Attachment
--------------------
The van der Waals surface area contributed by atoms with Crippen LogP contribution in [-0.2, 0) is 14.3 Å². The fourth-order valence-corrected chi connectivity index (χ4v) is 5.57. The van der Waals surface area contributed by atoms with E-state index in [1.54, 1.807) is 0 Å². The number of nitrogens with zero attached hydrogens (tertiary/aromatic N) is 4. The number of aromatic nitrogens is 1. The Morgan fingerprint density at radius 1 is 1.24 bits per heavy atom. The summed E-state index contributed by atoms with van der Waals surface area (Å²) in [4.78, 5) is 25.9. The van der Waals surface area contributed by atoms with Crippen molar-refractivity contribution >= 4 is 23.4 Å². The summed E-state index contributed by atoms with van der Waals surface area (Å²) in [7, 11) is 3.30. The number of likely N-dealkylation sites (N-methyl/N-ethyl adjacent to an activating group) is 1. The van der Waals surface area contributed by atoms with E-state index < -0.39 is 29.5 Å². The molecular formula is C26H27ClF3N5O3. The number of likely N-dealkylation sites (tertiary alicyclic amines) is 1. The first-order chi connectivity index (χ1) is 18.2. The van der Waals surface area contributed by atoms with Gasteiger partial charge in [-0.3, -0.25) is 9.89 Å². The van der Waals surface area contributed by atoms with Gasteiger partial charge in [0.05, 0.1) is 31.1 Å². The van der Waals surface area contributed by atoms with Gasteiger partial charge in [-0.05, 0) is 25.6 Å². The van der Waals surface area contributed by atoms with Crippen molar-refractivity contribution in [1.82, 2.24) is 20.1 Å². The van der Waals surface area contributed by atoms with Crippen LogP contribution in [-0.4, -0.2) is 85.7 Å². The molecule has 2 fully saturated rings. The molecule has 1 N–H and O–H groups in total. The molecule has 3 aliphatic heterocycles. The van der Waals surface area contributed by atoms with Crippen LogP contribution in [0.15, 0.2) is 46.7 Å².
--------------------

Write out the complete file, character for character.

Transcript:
The van der Waals surface area contributed by atoms with Crippen LogP contribution in [-0.2, 0) is 14.3 Å². The fourth-order valence-corrected chi connectivity index (χ4v) is 5.57. The van der Waals surface area contributed by atoms with E-state index in [1.54, 1.807) is 0 Å². The number of nitrogens with zero attached hydrogens (tertiary/aromatic N) is 4. The number of aromatic nitrogens is 1. The Morgan fingerprint density at radius 1 is 1.24 bits per heavy atom. The summed E-state index contributed by atoms with van der Waals surface area (Å²) in [4.78, 5) is 25.9. The van der Waals surface area contributed by atoms with Crippen molar-refractivity contribution >= 4 is 23.4 Å². The summed E-state index contributed by atoms with van der Waals surface area (Å²) in [7, 11) is 3.30. The number of likely N-dealkylation sites (N-methyl/N-ethyl adjacent to an activating group) is 1. The van der Waals surface area contributed by atoms with E-state index < -0.39 is 29.5 Å². The molecular formula is C26H27ClF3N5O3. The number of likely N-dealkylation sites (tertiary alicyclic amines) is 1. The first-order chi connectivity index (χ1) is 18.2. The van der Waals surface area contributed by atoms with Gasteiger partial charge in [-0.3, -0.25) is 9.89 Å². The van der Waals surface area contributed by atoms with Gasteiger partial charge in [0.05, 0.1) is 31.1 Å². The van der Waals surface area contributed by atoms with Gasteiger partial charge in [-0.05, 0) is 25.6 Å². The van der Waals surface area contributed by atoms with Crippen molar-refractivity contribution in [1.82, 2.24) is 20.1 Å². The van der Waals surface area contributed by atoms with Crippen LogP contribution in [-0.4, -0.2) is 85.7 Å². The molecule has 2 fully saturated rings. The molecule has 1 N–H and O–H groups in total. The molecule has 3 aliphatic heterocycles. The van der Waals surface area contributed by atoms with Crippen LogP contribution in [0.15, 0.2) is 46.7 Å².